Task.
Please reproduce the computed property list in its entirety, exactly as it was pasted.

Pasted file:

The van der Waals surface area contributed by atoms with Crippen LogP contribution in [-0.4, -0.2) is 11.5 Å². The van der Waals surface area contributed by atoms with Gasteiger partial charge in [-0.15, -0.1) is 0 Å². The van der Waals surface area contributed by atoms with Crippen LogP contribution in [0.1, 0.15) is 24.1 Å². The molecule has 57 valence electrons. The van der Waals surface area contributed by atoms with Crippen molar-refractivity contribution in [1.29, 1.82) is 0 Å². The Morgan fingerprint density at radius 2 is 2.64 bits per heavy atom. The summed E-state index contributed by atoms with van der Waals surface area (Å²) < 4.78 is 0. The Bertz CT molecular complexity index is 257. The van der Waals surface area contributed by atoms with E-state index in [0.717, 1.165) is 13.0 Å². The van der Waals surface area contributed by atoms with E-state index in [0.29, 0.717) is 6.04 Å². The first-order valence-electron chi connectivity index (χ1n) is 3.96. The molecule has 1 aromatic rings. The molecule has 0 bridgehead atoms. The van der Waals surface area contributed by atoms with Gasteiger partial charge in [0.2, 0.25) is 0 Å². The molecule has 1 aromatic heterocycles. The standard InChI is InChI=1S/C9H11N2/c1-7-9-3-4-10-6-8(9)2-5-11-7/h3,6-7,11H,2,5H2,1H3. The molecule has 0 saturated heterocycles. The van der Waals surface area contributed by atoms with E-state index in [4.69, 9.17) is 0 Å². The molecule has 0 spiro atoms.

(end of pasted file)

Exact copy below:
The van der Waals surface area contributed by atoms with Crippen LogP contribution in [-0.4, -0.2) is 11.5 Å². The van der Waals surface area contributed by atoms with Gasteiger partial charge in [-0.15, -0.1) is 0 Å². The van der Waals surface area contributed by atoms with Crippen LogP contribution in [0.1, 0.15) is 24.1 Å². The molecule has 57 valence electrons. The van der Waals surface area contributed by atoms with Crippen molar-refractivity contribution in [1.29, 1.82) is 0 Å². The Morgan fingerprint density at radius 2 is 2.64 bits per heavy atom. The summed E-state index contributed by atoms with van der Waals surface area (Å²) < 4.78 is 0. The Bertz CT molecular complexity index is 257. The van der Waals surface area contributed by atoms with E-state index in [0.717, 1.165) is 13.0 Å². The van der Waals surface area contributed by atoms with E-state index in [0.29, 0.717) is 6.04 Å². The first-order valence-electron chi connectivity index (χ1n) is 3.96. The molecule has 1 aromatic rings. The molecule has 0 bridgehead atoms. The van der Waals surface area contributed by atoms with Gasteiger partial charge in [0.2, 0.25) is 0 Å². The molecule has 1 aromatic heterocycles. The standard InChI is InChI=1S/C9H11N2/c1-7-9-3-4-10-6-8(9)2-5-11-7/h3,6-7,11H,2,5H2,1H3. The molecule has 0 saturated heterocycles. The van der Waals surface area contributed by atoms with E-state index in [4.69, 9.17) is 0 Å². The molecule has 0 spiro atoms.